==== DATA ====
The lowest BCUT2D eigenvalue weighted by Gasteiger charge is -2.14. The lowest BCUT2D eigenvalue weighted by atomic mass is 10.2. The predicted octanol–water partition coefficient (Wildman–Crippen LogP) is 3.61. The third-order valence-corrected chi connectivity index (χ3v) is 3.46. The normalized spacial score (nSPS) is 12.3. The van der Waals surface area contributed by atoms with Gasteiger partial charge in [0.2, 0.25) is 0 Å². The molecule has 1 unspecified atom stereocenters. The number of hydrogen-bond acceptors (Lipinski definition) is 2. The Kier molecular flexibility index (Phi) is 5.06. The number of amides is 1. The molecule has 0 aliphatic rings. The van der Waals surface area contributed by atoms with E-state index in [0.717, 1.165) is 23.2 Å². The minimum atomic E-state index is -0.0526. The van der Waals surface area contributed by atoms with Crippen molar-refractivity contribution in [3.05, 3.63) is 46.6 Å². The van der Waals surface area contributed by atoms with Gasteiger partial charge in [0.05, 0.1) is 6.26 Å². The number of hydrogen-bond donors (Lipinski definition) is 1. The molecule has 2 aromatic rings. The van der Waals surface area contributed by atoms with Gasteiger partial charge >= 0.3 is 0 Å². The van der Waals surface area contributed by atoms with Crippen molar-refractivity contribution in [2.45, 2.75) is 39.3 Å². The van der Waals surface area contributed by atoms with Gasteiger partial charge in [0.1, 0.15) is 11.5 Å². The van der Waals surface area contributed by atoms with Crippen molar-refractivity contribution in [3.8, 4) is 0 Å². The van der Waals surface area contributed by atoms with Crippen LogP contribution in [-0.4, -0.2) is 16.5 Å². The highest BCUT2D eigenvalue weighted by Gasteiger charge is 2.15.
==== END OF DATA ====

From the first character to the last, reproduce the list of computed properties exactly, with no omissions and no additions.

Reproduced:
The lowest BCUT2D eigenvalue weighted by Gasteiger charge is -2.14. The lowest BCUT2D eigenvalue weighted by atomic mass is 10.2. The predicted octanol–water partition coefficient (Wildman–Crippen LogP) is 3.61. The third-order valence-corrected chi connectivity index (χ3v) is 3.46. The normalized spacial score (nSPS) is 12.3. The van der Waals surface area contributed by atoms with Gasteiger partial charge in [0.2, 0.25) is 0 Å². The molecule has 1 unspecified atom stereocenters. The number of hydrogen-bond acceptors (Lipinski definition) is 2. The Kier molecular flexibility index (Phi) is 5.06. The number of amides is 1. The molecule has 0 aliphatic rings. The van der Waals surface area contributed by atoms with E-state index in [0.717, 1.165) is 23.2 Å². The minimum atomic E-state index is -0.0526. The van der Waals surface area contributed by atoms with Crippen molar-refractivity contribution in [3.05, 3.63) is 46.6 Å². The van der Waals surface area contributed by atoms with Gasteiger partial charge in [0.05, 0.1) is 6.26 Å². The number of hydrogen-bond donors (Lipinski definition) is 1. The molecule has 2 aromatic rings. The van der Waals surface area contributed by atoms with Gasteiger partial charge >= 0.3 is 0 Å². The van der Waals surface area contributed by atoms with Crippen molar-refractivity contribution in [2.45, 2.75) is 39.3 Å². The van der Waals surface area contributed by atoms with Gasteiger partial charge in [0.1, 0.15) is 11.5 Å². The van der Waals surface area contributed by atoms with Crippen molar-refractivity contribution in [3.8, 4) is 0 Å². The van der Waals surface area contributed by atoms with Crippen LogP contribution in [-0.4, -0.2) is 16.5 Å². The highest BCUT2D eigenvalue weighted by Gasteiger charge is 2.15.